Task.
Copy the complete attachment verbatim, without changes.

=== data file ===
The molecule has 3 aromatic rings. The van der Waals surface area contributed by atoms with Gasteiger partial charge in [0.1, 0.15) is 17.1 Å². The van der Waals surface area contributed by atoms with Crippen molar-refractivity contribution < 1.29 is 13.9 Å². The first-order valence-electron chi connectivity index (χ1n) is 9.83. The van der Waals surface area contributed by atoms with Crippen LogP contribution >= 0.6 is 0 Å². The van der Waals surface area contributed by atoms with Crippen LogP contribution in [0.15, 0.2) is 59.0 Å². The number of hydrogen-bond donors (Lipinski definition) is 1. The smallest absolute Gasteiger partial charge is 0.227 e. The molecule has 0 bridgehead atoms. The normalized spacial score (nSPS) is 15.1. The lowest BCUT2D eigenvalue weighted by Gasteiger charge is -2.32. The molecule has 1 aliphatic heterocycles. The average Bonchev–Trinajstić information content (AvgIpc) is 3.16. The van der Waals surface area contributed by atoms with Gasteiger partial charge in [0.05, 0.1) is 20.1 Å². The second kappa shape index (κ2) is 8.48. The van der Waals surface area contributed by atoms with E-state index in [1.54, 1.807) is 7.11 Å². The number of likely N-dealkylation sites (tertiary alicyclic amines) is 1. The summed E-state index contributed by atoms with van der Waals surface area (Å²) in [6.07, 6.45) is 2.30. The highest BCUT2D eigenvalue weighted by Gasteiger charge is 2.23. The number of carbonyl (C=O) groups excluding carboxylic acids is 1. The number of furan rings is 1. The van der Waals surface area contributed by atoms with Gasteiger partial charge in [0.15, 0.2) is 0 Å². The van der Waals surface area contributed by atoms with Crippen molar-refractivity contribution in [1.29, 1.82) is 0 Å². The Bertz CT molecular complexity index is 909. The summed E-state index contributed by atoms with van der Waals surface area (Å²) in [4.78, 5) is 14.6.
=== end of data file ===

The molecule has 3 aromatic rings. The van der Waals surface area contributed by atoms with Gasteiger partial charge in [0.1, 0.15) is 17.1 Å². The van der Waals surface area contributed by atoms with Crippen molar-refractivity contribution < 1.29 is 13.9 Å². The first-order valence-electron chi connectivity index (χ1n) is 9.83. The van der Waals surface area contributed by atoms with Crippen LogP contribution >= 0.6 is 0 Å². The van der Waals surface area contributed by atoms with Crippen LogP contribution in [0.15, 0.2) is 59.0 Å². The number of hydrogen-bond donors (Lipinski definition) is 1. The smallest absolute Gasteiger partial charge is 0.227 e. The molecule has 0 bridgehead atoms. The normalized spacial score (nSPS) is 15.1. The lowest BCUT2D eigenvalue weighted by Gasteiger charge is -2.32. The molecule has 1 aliphatic heterocycles. The average Bonchev–Trinajstić information content (AvgIpc) is 3.16. The van der Waals surface area contributed by atoms with Gasteiger partial charge in [0.05, 0.1) is 20.1 Å². The second kappa shape index (κ2) is 8.48. The van der Waals surface area contributed by atoms with E-state index in [1.54, 1.807) is 7.11 Å². The number of likely N-dealkylation sites (tertiary alicyclic amines) is 1. The summed E-state index contributed by atoms with van der Waals surface area (Å²) in [6.07, 6.45) is 2.30. The highest BCUT2D eigenvalue weighted by Gasteiger charge is 2.23. The number of carbonyl (C=O) groups excluding carboxylic acids is 1. The number of furan rings is 1. The van der Waals surface area contributed by atoms with Gasteiger partial charge in [0.15, 0.2) is 0 Å². The van der Waals surface area contributed by atoms with Crippen molar-refractivity contribution in [1.29, 1.82) is 0 Å². The Bertz CT molecular complexity index is 909. The summed E-state index contributed by atoms with van der Waals surface area (Å²) in [4.78, 5) is 14.6.